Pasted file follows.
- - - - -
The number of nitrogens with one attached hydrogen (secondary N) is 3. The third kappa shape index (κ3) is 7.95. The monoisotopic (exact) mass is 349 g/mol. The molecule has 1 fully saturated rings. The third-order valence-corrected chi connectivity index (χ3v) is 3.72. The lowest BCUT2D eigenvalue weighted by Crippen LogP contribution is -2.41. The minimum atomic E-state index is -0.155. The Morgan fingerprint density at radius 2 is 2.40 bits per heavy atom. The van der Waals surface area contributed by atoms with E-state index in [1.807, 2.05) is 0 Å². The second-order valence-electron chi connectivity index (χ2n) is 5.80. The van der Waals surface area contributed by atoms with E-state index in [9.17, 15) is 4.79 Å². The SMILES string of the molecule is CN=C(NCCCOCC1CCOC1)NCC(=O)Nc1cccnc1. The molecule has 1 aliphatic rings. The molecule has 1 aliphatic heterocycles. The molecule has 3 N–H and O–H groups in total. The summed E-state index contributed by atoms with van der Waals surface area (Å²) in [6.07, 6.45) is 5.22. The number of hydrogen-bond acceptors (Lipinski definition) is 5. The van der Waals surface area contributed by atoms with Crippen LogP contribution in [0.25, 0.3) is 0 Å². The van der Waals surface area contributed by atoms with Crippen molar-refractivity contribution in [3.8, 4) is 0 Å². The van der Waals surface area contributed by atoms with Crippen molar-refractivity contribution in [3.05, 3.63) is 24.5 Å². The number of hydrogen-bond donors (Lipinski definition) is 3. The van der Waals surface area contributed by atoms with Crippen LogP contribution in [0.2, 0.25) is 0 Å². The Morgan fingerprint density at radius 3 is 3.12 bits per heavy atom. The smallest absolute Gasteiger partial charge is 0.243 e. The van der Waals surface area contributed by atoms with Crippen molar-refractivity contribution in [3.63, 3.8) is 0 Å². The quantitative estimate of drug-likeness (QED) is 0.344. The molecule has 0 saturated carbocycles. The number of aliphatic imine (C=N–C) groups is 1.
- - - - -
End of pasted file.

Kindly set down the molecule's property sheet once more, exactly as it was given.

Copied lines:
The number of nitrogens with one attached hydrogen (secondary N) is 3. The third kappa shape index (κ3) is 7.95. The monoisotopic (exact) mass is 349 g/mol. The molecule has 1 fully saturated rings. The third-order valence-corrected chi connectivity index (χ3v) is 3.72. The lowest BCUT2D eigenvalue weighted by Crippen LogP contribution is -2.41. The minimum atomic E-state index is -0.155. The Morgan fingerprint density at radius 2 is 2.40 bits per heavy atom. The van der Waals surface area contributed by atoms with E-state index in [1.807, 2.05) is 0 Å². The second-order valence-electron chi connectivity index (χ2n) is 5.80. The van der Waals surface area contributed by atoms with E-state index in [9.17, 15) is 4.79 Å². The SMILES string of the molecule is CN=C(NCCCOCC1CCOC1)NCC(=O)Nc1cccnc1. The molecule has 1 aliphatic rings. The molecule has 1 aliphatic heterocycles. The molecule has 3 N–H and O–H groups in total. The summed E-state index contributed by atoms with van der Waals surface area (Å²) in [6.07, 6.45) is 5.22. The number of hydrogen-bond acceptors (Lipinski definition) is 5. The van der Waals surface area contributed by atoms with Crippen LogP contribution in [0.25, 0.3) is 0 Å². The van der Waals surface area contributed by atoms with Crippen molar-refractivity contribution in [3.8, 4) is 0 Å². The van der Waals surface area contributed by atoms with Crippen molar-refractivity contribution in [3.05, 3.63) is 24.5 Å². The number of hydrogen-bond donors (Lipinski definition) is 3. The van der Waals surface area contributed by atoms with Crippen LogP contribution in [0.2, 0.25) is 0 Å². The Morgan fingerprint density at radius 3 is 3.12 bits per heavy atom. The smallest absolute Gasteiger partial charge is 0.243 e. The van der Waals surface area contributed by atoms with Crippen molar-refractivity contribution in [3.63, 3.8) is 0 Å². The quantitative estimate of drug-likeness (QED) is 0.344. The molecule has 0 saturated carbocycles. The number of aliphatic imine (C=N–C) groups is 1.